Between our kids' elementary school years and the time they
reach the voting age of 18, they lose steam. Four years ago, only
41 percent of registered 18- to 20-year-olds showed up to vote in
the presidential election.
We want our kids to be less intimidated by the word "politics"
and to be engaged in the process, says Tammy Gagne, author of the
book series A Kid's Guide to the Voting Process (Mitchell Lane,
2012). "A child who understands the importance of the issues won't
see a ballot as just another piece of paper."
Kirsetin Morello is a freelance writer, blogger and mom.
Message: Every vote is equal.
How to play:
Parents of younger children may want to split their votes, so
that two kids who vote together can win. But with older kids, it's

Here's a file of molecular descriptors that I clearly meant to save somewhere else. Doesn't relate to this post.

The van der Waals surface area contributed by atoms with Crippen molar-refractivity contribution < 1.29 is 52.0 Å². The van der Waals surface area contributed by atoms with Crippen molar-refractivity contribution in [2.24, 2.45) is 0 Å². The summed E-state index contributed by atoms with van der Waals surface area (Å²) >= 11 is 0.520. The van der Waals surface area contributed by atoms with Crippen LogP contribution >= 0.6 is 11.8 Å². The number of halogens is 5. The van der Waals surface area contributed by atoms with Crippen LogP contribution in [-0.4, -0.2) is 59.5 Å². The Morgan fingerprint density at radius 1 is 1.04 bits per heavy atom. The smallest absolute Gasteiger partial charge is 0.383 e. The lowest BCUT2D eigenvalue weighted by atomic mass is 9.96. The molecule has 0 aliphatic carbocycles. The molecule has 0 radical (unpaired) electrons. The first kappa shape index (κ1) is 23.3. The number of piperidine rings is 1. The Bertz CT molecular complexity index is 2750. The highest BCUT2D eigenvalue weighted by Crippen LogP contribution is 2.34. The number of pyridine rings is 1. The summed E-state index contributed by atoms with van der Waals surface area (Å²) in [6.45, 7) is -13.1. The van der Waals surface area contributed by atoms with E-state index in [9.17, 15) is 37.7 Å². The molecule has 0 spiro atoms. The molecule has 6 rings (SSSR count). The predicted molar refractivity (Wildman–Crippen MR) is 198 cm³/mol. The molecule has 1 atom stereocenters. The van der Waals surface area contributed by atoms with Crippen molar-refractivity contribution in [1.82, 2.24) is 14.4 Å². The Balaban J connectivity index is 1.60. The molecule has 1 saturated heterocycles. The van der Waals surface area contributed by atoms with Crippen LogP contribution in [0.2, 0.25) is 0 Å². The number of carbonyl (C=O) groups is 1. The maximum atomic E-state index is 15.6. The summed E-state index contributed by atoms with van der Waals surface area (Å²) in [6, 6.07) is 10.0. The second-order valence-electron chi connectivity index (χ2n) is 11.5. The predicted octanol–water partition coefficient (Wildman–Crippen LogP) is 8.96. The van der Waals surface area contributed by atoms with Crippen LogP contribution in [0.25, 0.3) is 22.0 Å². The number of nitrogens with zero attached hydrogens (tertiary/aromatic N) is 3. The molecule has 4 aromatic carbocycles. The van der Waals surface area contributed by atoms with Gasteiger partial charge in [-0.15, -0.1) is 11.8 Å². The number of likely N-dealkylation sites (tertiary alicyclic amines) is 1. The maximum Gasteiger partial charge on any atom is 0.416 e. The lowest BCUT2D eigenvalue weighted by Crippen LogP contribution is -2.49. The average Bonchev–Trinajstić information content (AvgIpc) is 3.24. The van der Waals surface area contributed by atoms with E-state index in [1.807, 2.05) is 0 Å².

important for everyone to vote their conscience, says Gagne. "The
value is in teaching them that you'll vote the way they'd like if
they can convince you it's the better choice," she says.
Message: In a democracy, you have the right to
It's especially effective to play Dictator for a Day after
you've already done the Mock Ballot game. When your kids have
experienced both sides-having their say and having no say at
all-it's not hard for them to figure out that they're lucky to have
a vote and to want to exercise it.
Message: It's important to have foundational rules that
govern a country or a family.
Message: Your vote matters.
This activity is great for visual learners, because they can see
the tallies accumulating as each person votes. When you do the
winning activities with your kids, it helps them feel the might of
Message: Mom and Dad vote.